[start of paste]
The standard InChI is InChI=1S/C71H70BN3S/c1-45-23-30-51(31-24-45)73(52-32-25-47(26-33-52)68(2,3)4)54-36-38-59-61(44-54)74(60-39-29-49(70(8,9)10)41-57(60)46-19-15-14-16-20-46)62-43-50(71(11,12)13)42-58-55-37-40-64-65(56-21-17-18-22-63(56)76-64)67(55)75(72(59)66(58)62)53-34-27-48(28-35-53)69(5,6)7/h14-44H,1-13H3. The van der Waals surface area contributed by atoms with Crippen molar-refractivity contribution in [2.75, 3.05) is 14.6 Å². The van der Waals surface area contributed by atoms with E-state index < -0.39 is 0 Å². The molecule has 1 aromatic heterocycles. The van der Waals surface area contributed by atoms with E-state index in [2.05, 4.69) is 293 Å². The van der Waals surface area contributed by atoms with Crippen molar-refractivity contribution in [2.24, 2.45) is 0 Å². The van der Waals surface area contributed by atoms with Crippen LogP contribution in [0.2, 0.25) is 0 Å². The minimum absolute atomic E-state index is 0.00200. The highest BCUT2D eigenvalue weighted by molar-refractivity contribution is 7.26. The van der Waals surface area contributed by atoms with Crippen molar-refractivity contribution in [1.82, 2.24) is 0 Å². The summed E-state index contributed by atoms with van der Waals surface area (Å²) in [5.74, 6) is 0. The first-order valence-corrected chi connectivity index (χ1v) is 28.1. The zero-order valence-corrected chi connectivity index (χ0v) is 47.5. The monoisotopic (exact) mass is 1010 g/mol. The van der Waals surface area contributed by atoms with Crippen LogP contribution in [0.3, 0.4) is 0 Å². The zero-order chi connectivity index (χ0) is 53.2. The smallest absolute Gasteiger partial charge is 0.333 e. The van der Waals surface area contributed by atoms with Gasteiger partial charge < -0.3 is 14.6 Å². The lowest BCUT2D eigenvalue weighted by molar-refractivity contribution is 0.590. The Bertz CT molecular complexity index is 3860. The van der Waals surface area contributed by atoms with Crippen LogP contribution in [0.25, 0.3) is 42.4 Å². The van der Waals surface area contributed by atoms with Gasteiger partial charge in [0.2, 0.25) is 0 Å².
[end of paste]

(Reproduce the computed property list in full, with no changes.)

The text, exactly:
The standard InChI is InChI=1S/C71H70BN3S/c1-45-23-30-51(31-24-45)73(52-32-25-47(26-33-52)68(2,3)4)54-36-38-59-61(44-54)74(60-39-29-49(70(8,9)10)41-57(60)46-19-15-14-16-20-46)62-43-50(71(11,12)13)42-58-55-37-40-64-65(56-21-17-18-22-63(56)76-64)67(55)75(72(59)66(58)62)53-34-27-48(28-35-53)69(5,6)7/h14-44H,1-13H3. The van der Waals surface area contributed by atoms with Crippen molar-refractivity contribution in [2.75, 3.05) is 14.6 Å². The van der Waals surface area contributed by atoms with E-state index < -0.39 is 0 Å². The molecule has 1 aromatic heterocycles. The van der Waals surface area contributed by atoms with E-state index in [2.05, 4.69) is 293 Å². The van der Waals surface area contributed by atoms with Crippen molar-refractivity contribution in [2.24, 2.45) is 0 Å². The van der Waals surface area contributed by atoms with Crippen LogP contribution in [0.2, 0.25) is 0 Å². The minimum absolute atomic E-state index is 0.00200. The highest BCUT2D eigenvalue weighted by molar-refractivity contribution is 7.26. The van der Waals surface area contributed by atoms with Crippen molar-refractivity contribution in [1.82, 2.24) is 0 Å². The summed E-state index contributed by atoms with van der Waals surface area (Å²) in [5.74, 6) is 0. The first-order valence-corrected chi connectivity index (χ1v) is 28.1. The zero-order valence-corrected chi connectivity index (χ0v) is 47.5. The monoisotopic (exact) mass is 1010 g/mol. The van der Waals surface area contributed by atoms with Crippen LogP contribution in [0.3, 0.4) is 0 Å². The zero-order chi connectivity index (χ0) is 53.2. The smallest absolute Gasteiger partial charge is 0.333 e. The van der Waals surface area contributed by atoms with Gasteiger partial charge < -0.3 is 14.6 Å². The lowest BCUT2D eigenvalue weighted by molar-refractivity contribution is 0.590. The Bertz CT molecular complexity index is 3860. The van der Waals surface area contributed by atoms with Crippen LogP contribution in [0.25, 0.3) is 42.4 Å². The van der Waals surface area contributed by atoms with Gasteiger partial charge in [0.2, 0.25) is 0 Å².